The series opened with four games in Louisville. The Colonels trounced the Orioles 16-1, banging out 19 hits and knocking Lefty Grove out of the box in the third inning. Baltimore got ten hits off Norman (Nick) Cullop, but couldn’t score until the ninth inning. Baltimore evened the series the next day, 2-1, as Jack Ogden outpitched Ben Tincup, who had been 9-0 in the regular season. Louisville clobbered Baltimore 14-8 in game three. Grove again was the loser, this time in relief, walking 5 in 1-2/3 innings. Oriole reliever Rufus Clarke, who had given up 7 runs and 7 hits in 2 innings in the opener, this time was hammered for 6 runs and 6 hits in 1-1/3 innings. The fourth game matched up Ogden, working with two days’ rest, and Cullop. Louisville scored three times in the bottom of the first, but tallied only one more run. The Orioles, meanwhile, scored 12 runs off four pitchers. The game was never finished. The Reach Guide says, “A riotous demonstration broke up the game, when 3,500 spectators, angered at a close decision, swarmed on the field, pelted the police and umpires with cushions and caused the game to be forfeited to Baltimore 9-0. Before the riotous ending of the game in the first half of the ninth inning, the fans swarmed on the diamond in the seventh to protest a decision by Umpire (Bill) McGowan of the International League and delayed the game 15 minutes before the police could clear the field. There were 20 to 30 police on duty at the park to handle the crowd of 6,596, the biggest attendance of the series.” McGowan later umpired in the American League for 30 years and founded one of the first schools for umpires.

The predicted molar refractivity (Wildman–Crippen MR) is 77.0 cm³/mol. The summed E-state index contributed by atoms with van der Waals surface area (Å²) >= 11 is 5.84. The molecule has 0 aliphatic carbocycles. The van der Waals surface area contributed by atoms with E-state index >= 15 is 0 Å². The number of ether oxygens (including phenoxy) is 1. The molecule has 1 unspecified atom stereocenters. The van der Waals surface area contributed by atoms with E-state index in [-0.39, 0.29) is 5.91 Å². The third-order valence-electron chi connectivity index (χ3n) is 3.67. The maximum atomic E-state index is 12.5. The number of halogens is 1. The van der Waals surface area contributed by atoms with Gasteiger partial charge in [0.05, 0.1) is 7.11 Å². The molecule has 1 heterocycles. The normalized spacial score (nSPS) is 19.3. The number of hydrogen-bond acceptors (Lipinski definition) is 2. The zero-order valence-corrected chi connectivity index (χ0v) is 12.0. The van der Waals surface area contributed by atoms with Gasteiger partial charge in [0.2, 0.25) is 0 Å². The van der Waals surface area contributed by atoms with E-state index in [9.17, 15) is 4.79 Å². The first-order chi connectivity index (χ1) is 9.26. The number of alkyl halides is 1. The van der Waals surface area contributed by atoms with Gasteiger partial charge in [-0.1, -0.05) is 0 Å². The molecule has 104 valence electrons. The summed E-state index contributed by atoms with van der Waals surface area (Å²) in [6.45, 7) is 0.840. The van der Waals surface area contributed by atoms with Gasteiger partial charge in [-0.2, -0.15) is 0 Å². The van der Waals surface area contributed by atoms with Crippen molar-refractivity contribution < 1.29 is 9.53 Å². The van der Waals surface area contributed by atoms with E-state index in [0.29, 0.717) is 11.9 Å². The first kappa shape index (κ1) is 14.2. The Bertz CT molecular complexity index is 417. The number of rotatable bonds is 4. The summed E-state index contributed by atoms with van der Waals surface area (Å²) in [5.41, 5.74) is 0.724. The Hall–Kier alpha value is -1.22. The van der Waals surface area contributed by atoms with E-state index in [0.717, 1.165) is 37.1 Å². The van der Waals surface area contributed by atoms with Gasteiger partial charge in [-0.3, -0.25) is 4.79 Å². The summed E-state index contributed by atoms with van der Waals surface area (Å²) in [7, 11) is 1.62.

After a three-day break, Baltimore took a 3-games-to-2 lead with a 10-5 victory. Ogden won again, going the distance, and Cullop was the loser. Louisville then won three in a row to capture the series. In game six, Tincup and the Colonels shut out the Orioles, 3-0. Grove lost for the third time, giving up only four hits, but walking eight batters. The next day, Louisville took a 7-1 lead off Alphonse Thomas. The Birds rallied for five runs, but couldn’t catch up and lost 7-6. Ogden, who pitched one perfect inning of relief at the end of the game, started the next afternoon, but gave up 13 hits and all of the Colonels’ 11 runs in five innings and Louisville won 11-5. Baltimore was outscored 61-44, and outhit, .329 to .280.